Norwegian explorer, oceanographer, and statesman who led the first expedition to cross the Greenland icecap. For his humanitarian work for casualties of World War I he received the 1922 Nobel Peace Prize.
Nansen studied zoology at Christiania (now Oslo) University and in 1883 was appointed curator of zoology at the Bergen Museum. In May 1888, Nansen and five companions made the first crossing of the Greenland interior and returned triumphantly to Norway in 1889. In the same year, Nansen was appointed curator of zoology at Oslo Museum. He devised a scheme to test his theory that the Arctic icepack flowed from Siberian waters over the polar region and down the eastern Greenland coast. His ship, Fram, was built to withstand the pressures of pack ice and on 24 June 1893 they set sail. By September Fram was enclosed by the ice and started its northwesterly drift. But it failed to pass near the Pole, and in March 1895, Nansen and Frederick Johansen left the Fram and headed northwards by dog-sledge. Although reaching a record latitude, they were forced to turn back on 8 April and spent the winter on Franz Joseph Land in an improvised shelter. In August 1896 they fortunately encountered the explorer Frederick Jackson and returned with him to Norway. The Fram meanwhile emerged from the ice in 1896 and returned home a few days after Nansen! Farthest North (2 vols, 1897) is Nansen's account of this epic journey.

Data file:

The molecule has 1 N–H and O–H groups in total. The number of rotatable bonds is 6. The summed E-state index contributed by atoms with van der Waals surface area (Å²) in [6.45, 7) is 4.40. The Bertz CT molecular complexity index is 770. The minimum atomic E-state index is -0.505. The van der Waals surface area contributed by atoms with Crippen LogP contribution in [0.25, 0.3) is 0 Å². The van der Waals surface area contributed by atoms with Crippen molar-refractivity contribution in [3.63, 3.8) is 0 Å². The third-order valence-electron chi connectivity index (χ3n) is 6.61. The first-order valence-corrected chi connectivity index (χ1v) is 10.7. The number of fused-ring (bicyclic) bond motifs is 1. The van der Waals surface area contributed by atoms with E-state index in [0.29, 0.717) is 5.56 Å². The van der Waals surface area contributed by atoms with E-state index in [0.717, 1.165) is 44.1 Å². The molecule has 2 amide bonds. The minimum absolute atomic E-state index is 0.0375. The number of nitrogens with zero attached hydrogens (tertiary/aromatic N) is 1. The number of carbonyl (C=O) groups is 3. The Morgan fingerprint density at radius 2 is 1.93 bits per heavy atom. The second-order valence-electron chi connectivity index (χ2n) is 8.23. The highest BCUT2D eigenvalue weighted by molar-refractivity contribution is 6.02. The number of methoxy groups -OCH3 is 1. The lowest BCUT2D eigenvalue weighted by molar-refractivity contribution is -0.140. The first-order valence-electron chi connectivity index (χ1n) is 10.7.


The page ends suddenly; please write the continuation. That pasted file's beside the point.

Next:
Appointed professor of zoology at Christiania University in 1896, Nansen turned his attention to oceanography and became professor of the subject in 1908. He organized four oceanographic expeditions to the North Atlantic and Arctic Oceans and in 1901 helped found the International Council for the Exploration of the Sea. He became increasingly involved in affairs of state and served as Norwegian minister in London (1906–08). From 1920 he headed the Norwegian delegation to the League of Nations and in the same year was appointed high commissioner responsible for the repatriation of 500 000 prisoners-of-war. The following year he headed an International Red Cross mission to relieve famine in the Soviet Union, and in 1922 introduced the ‘Nansen passport’, an identification card for stateless persons.